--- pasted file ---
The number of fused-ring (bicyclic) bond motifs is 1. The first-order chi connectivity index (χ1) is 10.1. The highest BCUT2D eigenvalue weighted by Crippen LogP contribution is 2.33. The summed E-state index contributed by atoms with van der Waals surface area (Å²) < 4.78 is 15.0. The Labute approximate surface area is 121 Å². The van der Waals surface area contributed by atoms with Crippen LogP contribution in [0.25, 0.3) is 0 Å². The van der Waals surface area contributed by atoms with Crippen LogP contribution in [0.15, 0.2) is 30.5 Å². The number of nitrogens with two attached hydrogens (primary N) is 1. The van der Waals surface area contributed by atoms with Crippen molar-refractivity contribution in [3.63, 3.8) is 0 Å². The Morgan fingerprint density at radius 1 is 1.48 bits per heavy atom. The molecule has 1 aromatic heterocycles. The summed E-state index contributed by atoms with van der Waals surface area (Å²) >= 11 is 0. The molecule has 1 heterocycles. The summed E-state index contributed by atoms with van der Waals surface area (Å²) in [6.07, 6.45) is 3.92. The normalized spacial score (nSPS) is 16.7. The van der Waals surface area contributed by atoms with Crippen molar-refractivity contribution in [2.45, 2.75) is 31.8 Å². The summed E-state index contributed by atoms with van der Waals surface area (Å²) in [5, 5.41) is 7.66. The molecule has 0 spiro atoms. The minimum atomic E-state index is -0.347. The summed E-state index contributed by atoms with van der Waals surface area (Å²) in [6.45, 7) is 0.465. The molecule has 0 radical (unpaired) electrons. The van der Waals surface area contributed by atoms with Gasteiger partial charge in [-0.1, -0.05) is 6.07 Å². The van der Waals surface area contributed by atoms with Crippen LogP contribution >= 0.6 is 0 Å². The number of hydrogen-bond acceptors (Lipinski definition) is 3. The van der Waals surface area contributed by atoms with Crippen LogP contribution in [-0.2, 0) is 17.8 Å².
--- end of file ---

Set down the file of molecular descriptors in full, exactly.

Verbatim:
The number of fused-ring (bicyclic) bond motifs is 1. The first-order chi connectivity index (χ1) is 10.1. The highest BCUT2D eigenvalue weighted by Crippen LogP contribution is 2.33. The summed E-state index contributed by atoms with van der Waals surface area (Å²) < 4.78 is 15.0. The Labute approximate surface area is 121 Å². The van der Waals surface area contributed by atoms with Crippen LogP contribution in [0.25, 0.3) is 0 Å². The van der Waals surface area contributed by atoms with Crippen LogP contribution in [0.15, 0.2) is 30.5 Å². The number of nitrogens with two attached hydrogens (primary N) is 1. The van der Waals surface area contributed by atoms with Crippen molar-refractivity contribution in [3.63, 3.8) is 0 Å². The Morgan fingerprint density at radius 1 is 1.48 bits per heavy atom. The molecule has 1 aromatic heterocycles. The summed E-state index contributed by atoms with van der Waals surface area (Å²) >= 11 is 0. The molecule has 1 heterocycles. The summed E-state index contributed by atoms with van der Waals surface area (Å²) in [6.07, 6.45) is 3.92. The normalized spacial score (nSPS) is 16.7. The van der Waals surface area contributed by atoms with Crippen molar-refractivity contribution in [2.45, 2.75) is 31.8 Å². The summed E-state index contributed by atoms with van der Waals surface area (Å²) in [5, 5.41) is 7.66. The molecule has 0 spiro atoms. The minimum atomic E-state index is -0.347. The summed E-state index contributed by atoms with van der Waals surface area (Å²) in [6.45, 7) is 0.465. The molecule has 0 radical (unpaired) electrons. The van der Waals surface area contributed by atoms with Gasteiger partial charge in [-0.1, -0.05) is 6.07 Å². The van der Waals surface area contributed by atoms with Crippen LogP contribution >= 0.6 is 0 Å². The number of hydrogen-bond acceptors (Lipinski definition) is 3. The van der Waals surface area contributed by atoms with Crippen LogP contribution in [-0.2, 0) is 17.8 Å².